The third part is told in first person, from the point of view of Elliot’s son, Nicky. He writes a letter to childhood friend, Daniel Loving, pretending it is from Daniel’s mother, Ruth, informing him of his father’s disappearance. When Daniel returns home, it soon becomes clear that there is much more to the friendship than meets the eye, not least of all a simmering resentment. As with the previous acts, layers of detail are subtly added to the back stories of the characters, offering insight in one breath, while creating intrigue in the next. Questions are posed and answered throughout, most often at different times, keeping the reader invested. The friction between family members and friends is compelling enough. But the added dimension of the supernatural and horrific elements only drives the tension even harder. Accompanied by two more seasoned travellers, Nicky and Danny venture out into the desert in search of their fathers, only to encounter both man-eating donkeys and a crazed murderer. The circumstances of the meeting – at night and in the middle of nowhere – proves to be most unsettlingly effective, as too is the portrayal of the passage of time.
The final act serves as both the story of the elusive Ruth, and the culmination of the entire story. Here each separate narrative strand, which has been slowly winding together through Day’s remarkable storytelling, is suddenly tightly coiled. The wife of Louis, object of James’s unhinged desire, and mother of Danny, Ruth sits at the very centre of the tale. We learn about her own sad past, the one shared with James and Louis, and how it has made her the woman she has become. She proves to be as fallible as any other human being, and revelations soon spill out to bring the story to an explosive ending.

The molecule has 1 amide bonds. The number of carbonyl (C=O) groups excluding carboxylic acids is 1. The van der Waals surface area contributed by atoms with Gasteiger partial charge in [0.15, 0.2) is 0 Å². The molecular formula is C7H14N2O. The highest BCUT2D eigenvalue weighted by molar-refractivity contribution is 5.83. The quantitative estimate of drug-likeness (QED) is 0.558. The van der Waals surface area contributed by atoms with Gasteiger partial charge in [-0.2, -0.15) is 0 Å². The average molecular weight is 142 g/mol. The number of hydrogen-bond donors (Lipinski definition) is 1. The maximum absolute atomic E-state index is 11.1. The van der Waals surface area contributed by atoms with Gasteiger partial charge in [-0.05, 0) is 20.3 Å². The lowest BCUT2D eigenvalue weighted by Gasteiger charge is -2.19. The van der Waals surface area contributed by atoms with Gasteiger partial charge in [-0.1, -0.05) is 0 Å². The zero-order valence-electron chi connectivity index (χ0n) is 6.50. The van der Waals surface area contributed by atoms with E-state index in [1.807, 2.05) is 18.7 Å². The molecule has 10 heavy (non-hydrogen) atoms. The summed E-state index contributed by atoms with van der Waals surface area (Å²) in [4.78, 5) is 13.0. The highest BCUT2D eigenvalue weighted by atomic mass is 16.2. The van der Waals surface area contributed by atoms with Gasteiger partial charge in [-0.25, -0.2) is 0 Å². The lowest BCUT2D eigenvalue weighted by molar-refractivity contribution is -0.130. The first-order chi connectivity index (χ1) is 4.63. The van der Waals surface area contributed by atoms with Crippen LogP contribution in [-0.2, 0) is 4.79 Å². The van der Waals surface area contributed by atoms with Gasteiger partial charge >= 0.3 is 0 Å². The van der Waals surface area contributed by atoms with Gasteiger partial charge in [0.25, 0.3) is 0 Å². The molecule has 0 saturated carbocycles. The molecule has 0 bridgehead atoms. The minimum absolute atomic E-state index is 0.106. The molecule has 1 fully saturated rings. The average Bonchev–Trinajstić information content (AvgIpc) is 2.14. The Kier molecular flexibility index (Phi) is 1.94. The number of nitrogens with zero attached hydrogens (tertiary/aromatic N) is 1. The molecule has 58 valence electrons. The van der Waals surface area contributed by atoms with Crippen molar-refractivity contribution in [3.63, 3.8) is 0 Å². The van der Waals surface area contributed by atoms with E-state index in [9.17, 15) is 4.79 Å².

The structure of the story—delivered in four parts and with details hinted at in earlier pages to be unfurled later—is handled with such intricate care that can only be attributed to a gifted storyteller. Whether plotter or pantser, it takes an author of tremendous skill and determination to pull it off. The unique voice of each narrator is captured perfectly; even the voice of one of the most wicked characters we’ve ever encountered, which would be troubling, if Day’s warmth and generosity weren’t so widely displayed through his online interactions with fans. That such a well-balanced author can so easily convey the darkness at the heart of a monster is equally awe-inspiring and envy-inducing. And his command of language is breath-taking. We used the term “endlessly quotable” earlier and we’d challenge any reader to go more than a couple of pages without finding a sentence or passage that doesn’t evoke emotion or imagery. Not everyone enjoys rereading a book, but this one is filled with so much great content and literary references (some of which no doubt went over our heads first time around) that it will surely be as rewarding after the third or fourth read as it was the first time.
With Grind Your Bones to Dust, Day takes us on a tense journey down a dark, desolate road. And the lights are out. Veer too much to one side and we are rewarded with unapologetic violence, both natural and supernatural. Pull to the other side and we experience the full range of human emotion through the eyes of wonderfully vivid characters, including one man gripped by madness and another who is haunted by it. And it isn’t our hands on the steering wheel. All we can do is sit back, put our faith in our guide, and enjoy the ride. The perfect blend of character, voice and setting, Grind Your Bones to Dust is cause for celebration. As is an author whose tremendous ability as a storyteller is only growing with every publication.
Publisher: Excession Press
Paperback: 212 (pps)
Release Date: 10 October 2019